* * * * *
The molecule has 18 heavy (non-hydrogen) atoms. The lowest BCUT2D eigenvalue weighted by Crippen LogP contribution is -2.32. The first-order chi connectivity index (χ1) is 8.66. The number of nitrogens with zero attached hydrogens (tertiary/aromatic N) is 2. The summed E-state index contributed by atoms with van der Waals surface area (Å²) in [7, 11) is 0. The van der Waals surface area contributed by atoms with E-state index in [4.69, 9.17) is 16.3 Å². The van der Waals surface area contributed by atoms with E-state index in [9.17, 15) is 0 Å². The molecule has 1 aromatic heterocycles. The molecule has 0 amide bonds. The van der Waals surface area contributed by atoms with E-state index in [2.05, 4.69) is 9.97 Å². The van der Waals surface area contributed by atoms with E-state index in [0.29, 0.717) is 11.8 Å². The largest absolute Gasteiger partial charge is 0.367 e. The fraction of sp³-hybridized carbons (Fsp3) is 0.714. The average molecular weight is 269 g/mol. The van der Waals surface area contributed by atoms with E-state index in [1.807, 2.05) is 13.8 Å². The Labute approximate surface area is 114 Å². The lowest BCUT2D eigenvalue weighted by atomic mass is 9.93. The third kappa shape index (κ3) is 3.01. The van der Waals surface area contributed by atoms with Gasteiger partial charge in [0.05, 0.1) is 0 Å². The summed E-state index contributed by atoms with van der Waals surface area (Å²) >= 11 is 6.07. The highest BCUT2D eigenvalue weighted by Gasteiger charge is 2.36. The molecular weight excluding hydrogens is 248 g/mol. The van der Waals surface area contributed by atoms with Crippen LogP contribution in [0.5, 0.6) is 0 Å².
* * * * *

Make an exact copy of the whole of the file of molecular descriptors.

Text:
The molecule has 18 heavy (non-hydrogen) atoms. The lowest BCUT2D eigenvalue weighted by Crippen LogP contribution is -2.32. The first-order chi connectivity index (χ1) is 8.66. The number of nitrogens with zero attached hydrogens (tertiary/aromatic N) is 2. The summed E-state index contributed by atoms with van der Waals surface area (Å²) in [7, 11) is 0. The van der Waals surface area contributed by atoms with E-state index in [4.69, 9.17) is 16.3 Å². The van der Waals surface area contributed by atoms with E-state index in [9.17, 15) is 0 Å². The molecule has 1 aromatic heterocycles. The molecule has 0 amide bonds. The van der Waals surface area contributed by atoms with E-state index in [2.05, 4.69) is 9.97 Å². The van der Waals surface area contributed by atoms with E-state index in [0.29, 0.717) is 11.8 Å². The largest absolute Gasteiger partial charge is 0.367 e. The fraction of sp³-hybridized carbons (Fsp3) is 0.714. The average molecular weight is 269 g/mol. The van der Waals surface area contributed by atoms with E-state index in [1.807, 2.05) is 13.8 Å². The Labute approximate surface area is 114 Å². The lowest BCUT2D eigenvalue weighted by atomic mass is 9.93. The third kappa shape index (κ3) is 3.01. The van der Waals surface area contributed by atoms with Gasteiger partial charge in [0.05, 0.1) is 0 Å². The summed E-state index contributed by atoms with van der Waals surface area (Å²) >= 11 is 6.07. The highest BCUT2D eigenvalue weighted by Gasteiger charge is 2.36. The molecular weight excluding hydrogens is 248 g/mol. The van der Waals surface area contributed by atoms with Crippen LogP contribution in [0.5, 0.6) is 0 Å².